Here’s where things get tricky. There is actually no way to “prove” virginity or promiscuity anatomically (well, outside of the de facto line of reasoning of pregnancy and childbirth, that is). There’s a wide variation in the presence and degree of hymenal tissue, and there may be no visible hymen or bleeding for some females. Hymenal tissue could be disrupted with exercise, activity, injury or use of menstrual products. The bottom line is: hymenal tissue and/or bleeding is NOT an indicator of experience or lack thereof, and you can’t tell by “looking” whether a female has been active (or how active). This could have resulted in some drastic and unwarranted consequences for women for whom virginity was disproved by lack of blood evidence in the past.

Some of you may be thinking that if not by looking, surely one could tell by “feeling”. Well, I’m here to tell you that, no - that line of reasoning does not hold up well either. The common myth is that the vagina would be “stretched out” or “cavernous” with more activity, however the vaginal tissue is very elastic. The rugae (or ridges) of the vaginal canal, along with the pelvic floor muscles, expand with sexual activity and childbirth and return to position following those activities. This flexibility and accommodation helps to explain how the female body is able to accomplish such a momentous task of building and birthing a baby (or multiples!). One more reason to love our V parts! There are variances in muscle tension between individuals that are not dependent on sexual activity, and more tension is not necessarily “better”, particularly if there is pain involved in the activity. Because muscles throughout our bodies normally through various stages of tension with rest and activity, the presence or lack of muscle tension is not an indicator of previous activity. If an activity is painful (which is NOT normal, and IS treatable), there is likely to be associated muscle tension which can cause problems with function and should be addressed. The presence of pain does not necessarily related to activity level, but may limit functional activity.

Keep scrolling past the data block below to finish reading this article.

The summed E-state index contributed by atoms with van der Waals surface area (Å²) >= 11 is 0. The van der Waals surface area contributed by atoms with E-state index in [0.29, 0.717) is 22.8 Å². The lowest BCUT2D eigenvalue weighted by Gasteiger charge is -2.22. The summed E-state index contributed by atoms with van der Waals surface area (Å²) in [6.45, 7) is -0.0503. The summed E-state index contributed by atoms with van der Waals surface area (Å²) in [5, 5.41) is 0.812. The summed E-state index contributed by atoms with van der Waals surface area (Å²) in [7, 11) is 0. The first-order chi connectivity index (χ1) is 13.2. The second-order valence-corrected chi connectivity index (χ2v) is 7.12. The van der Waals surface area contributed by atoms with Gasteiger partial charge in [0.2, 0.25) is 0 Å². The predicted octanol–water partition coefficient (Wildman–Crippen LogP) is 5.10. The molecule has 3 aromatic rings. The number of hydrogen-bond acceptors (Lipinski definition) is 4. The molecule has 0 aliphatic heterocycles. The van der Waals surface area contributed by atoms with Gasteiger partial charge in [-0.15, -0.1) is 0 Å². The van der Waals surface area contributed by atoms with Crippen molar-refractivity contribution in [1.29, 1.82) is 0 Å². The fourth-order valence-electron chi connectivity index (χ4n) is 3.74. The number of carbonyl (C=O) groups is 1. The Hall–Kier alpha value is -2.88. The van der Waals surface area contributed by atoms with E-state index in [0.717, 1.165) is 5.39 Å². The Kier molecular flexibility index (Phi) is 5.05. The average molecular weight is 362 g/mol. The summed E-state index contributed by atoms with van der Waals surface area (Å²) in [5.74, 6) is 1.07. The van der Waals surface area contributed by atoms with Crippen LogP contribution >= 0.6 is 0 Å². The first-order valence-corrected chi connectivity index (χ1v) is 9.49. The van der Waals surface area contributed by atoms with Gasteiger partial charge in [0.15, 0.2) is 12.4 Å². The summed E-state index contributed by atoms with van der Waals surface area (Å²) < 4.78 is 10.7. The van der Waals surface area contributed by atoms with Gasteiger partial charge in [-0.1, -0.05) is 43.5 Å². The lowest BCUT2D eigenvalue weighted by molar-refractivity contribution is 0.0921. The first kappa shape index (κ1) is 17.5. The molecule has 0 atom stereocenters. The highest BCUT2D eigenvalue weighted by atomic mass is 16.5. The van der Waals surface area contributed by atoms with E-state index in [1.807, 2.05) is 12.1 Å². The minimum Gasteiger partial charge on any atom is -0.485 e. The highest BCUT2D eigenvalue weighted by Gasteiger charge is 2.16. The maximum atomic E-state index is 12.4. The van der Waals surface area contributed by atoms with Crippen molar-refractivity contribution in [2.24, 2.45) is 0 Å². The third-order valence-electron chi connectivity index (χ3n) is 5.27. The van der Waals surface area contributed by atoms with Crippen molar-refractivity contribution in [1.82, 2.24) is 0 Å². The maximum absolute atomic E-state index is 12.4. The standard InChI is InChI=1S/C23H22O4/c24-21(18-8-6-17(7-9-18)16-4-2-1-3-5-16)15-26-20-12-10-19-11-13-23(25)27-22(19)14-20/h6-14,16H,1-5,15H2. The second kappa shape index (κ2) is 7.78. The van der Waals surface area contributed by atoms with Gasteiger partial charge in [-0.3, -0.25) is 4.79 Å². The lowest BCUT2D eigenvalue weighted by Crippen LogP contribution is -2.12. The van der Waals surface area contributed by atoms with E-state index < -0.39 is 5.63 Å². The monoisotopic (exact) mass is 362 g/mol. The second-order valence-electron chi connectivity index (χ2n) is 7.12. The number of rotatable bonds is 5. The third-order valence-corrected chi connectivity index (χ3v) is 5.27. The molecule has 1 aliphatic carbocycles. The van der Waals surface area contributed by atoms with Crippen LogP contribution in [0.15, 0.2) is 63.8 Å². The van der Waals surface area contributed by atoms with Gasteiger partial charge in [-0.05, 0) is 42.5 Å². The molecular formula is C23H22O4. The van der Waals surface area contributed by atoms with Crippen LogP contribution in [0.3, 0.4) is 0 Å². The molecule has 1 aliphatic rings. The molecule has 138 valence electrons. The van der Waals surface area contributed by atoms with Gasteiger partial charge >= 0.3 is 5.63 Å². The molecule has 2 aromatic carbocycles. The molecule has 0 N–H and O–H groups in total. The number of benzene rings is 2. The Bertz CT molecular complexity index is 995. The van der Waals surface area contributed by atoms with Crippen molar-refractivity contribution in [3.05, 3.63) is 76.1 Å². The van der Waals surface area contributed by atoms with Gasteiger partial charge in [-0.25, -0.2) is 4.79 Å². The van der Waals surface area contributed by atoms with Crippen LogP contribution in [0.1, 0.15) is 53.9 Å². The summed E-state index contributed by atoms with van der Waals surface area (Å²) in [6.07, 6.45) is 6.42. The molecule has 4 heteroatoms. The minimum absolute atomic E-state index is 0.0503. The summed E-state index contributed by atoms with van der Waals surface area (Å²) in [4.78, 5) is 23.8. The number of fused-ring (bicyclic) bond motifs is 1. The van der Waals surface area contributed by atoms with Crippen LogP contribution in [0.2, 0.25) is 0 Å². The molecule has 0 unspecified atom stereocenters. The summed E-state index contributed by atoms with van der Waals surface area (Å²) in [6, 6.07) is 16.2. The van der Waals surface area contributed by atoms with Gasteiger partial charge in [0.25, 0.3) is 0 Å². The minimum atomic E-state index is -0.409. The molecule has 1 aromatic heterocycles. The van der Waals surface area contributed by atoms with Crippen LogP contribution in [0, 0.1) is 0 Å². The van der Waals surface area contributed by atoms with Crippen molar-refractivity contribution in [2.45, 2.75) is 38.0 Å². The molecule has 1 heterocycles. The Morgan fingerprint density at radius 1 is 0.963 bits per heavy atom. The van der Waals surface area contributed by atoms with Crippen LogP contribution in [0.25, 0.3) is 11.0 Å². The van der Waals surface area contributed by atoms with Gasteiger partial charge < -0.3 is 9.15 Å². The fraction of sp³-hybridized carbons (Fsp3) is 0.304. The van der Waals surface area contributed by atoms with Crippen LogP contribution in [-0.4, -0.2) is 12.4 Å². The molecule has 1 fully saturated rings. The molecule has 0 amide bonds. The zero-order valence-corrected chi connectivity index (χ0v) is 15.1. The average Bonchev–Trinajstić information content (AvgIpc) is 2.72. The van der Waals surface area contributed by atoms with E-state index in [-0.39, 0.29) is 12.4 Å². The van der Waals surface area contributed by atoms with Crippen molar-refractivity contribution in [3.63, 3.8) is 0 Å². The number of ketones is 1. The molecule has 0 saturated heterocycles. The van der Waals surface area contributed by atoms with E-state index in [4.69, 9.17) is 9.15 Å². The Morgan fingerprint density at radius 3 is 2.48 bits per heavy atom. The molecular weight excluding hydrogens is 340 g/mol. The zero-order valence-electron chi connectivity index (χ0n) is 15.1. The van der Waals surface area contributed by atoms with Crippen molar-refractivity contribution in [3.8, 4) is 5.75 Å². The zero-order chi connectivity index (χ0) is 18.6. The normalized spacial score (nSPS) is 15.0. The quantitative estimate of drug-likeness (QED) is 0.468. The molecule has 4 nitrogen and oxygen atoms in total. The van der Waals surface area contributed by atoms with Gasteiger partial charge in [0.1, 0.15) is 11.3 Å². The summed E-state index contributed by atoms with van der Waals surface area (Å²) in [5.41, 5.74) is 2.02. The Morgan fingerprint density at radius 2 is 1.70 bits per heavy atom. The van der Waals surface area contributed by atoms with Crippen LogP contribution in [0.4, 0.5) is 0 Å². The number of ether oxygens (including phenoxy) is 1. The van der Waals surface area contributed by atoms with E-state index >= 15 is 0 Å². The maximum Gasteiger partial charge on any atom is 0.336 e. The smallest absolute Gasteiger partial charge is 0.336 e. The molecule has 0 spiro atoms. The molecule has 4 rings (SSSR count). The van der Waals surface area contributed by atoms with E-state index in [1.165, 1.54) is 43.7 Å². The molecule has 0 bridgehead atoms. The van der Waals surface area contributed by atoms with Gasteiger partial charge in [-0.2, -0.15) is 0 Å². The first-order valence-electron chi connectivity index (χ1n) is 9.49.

One thing that can be seen from the outside that would give a clue to previous activity in the area is the presence of any scars. These can be seen after tearing or episiotomies in childbirth and also with female genital mutilation (which is still practiced in some cultures) or potential other localized trauma or surgery. The appearance of the tissue, and sometimes the function, may be altered after these types of events. If function is an issue, people can work with their physician and a pelvic physical therapist such as myself to help things to function properly.

So while there is no “normal” look, what you can and should expect from your vulva and vagina is that they function without pain or difficulty. That means bedroom and bathroom activities should be without pain, including voiding and penetration, and if not, you should speak with your doctor and seek out care from a pelvic physical therapist to help you get the best function possible.

If you have any questions, get in touch via